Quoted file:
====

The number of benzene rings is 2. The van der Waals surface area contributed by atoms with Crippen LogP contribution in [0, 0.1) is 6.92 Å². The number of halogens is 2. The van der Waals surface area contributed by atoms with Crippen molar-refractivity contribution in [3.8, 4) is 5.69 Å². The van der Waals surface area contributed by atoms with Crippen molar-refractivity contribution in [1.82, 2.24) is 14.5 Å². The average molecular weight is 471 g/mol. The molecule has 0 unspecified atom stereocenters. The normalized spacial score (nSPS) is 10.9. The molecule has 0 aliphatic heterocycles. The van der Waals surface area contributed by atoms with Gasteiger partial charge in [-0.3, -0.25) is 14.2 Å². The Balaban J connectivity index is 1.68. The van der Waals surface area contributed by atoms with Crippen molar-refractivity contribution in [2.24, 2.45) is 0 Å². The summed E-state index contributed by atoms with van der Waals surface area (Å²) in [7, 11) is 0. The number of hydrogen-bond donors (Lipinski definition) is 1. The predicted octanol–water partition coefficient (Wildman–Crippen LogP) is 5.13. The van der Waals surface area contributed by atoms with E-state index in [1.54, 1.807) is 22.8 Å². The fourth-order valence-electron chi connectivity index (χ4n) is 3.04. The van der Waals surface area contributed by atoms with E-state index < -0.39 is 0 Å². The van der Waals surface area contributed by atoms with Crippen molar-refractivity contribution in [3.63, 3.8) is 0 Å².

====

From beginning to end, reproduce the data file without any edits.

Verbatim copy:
The number of benzene rings is 2. The van der Waals surface area contributed by atoms with Crippen LogP contribution in [0, 0.1) is 6.92 Å². The number of halogens is 2. The van der Waals surface area contributed by atoms with Crippen molar-refractivity contribution in [3.8, 4) is 5.69 Å². The van der Waals surface area contributed by atoms with Crippen molar-refractivity contribution in [1.82, 2.24) is 14.5 Å². The average molecular weight is 471 g/mol. The molecule has 0 unspecified atom stereocenters. The normalized spacial score (nSPS) is 10.9. The molecule has 0 aliphatic heterocycles. The van der Waals surface area contributed by atoms with Gasteiger partial charge in [-0.3, -0.25) is 14.2 Å². The Balaban J connectivity index is 1.68. The van der Waals surface area contributed by atoms with Crippen molar-refractivity contribution in [2.24, 2.45) is 0 Å². The summed E-state index contributed by atoms with van der Waals surface area (Å²) in [7, 11) is 0. The number of hydrogen-bond donors (Lipinski definition) is 1. The predicted octanol–water partition coefficient (Wildman–Crippen LogP) is 5.13. The van der Waals surface area contributed by atoms with E-state index in [1.54, 1.807) is 22.8 Å². The fourth-order valence-electron chi connectivity index (χ4n) is 3.04. The van der Waals surface area contributed by atoms with E-state index < -0.39 is 0 Å². The van der Waals surface area contributed by atoms with Crippen molar-refractivity contribution in [3.63, 3.8) is 0 Å².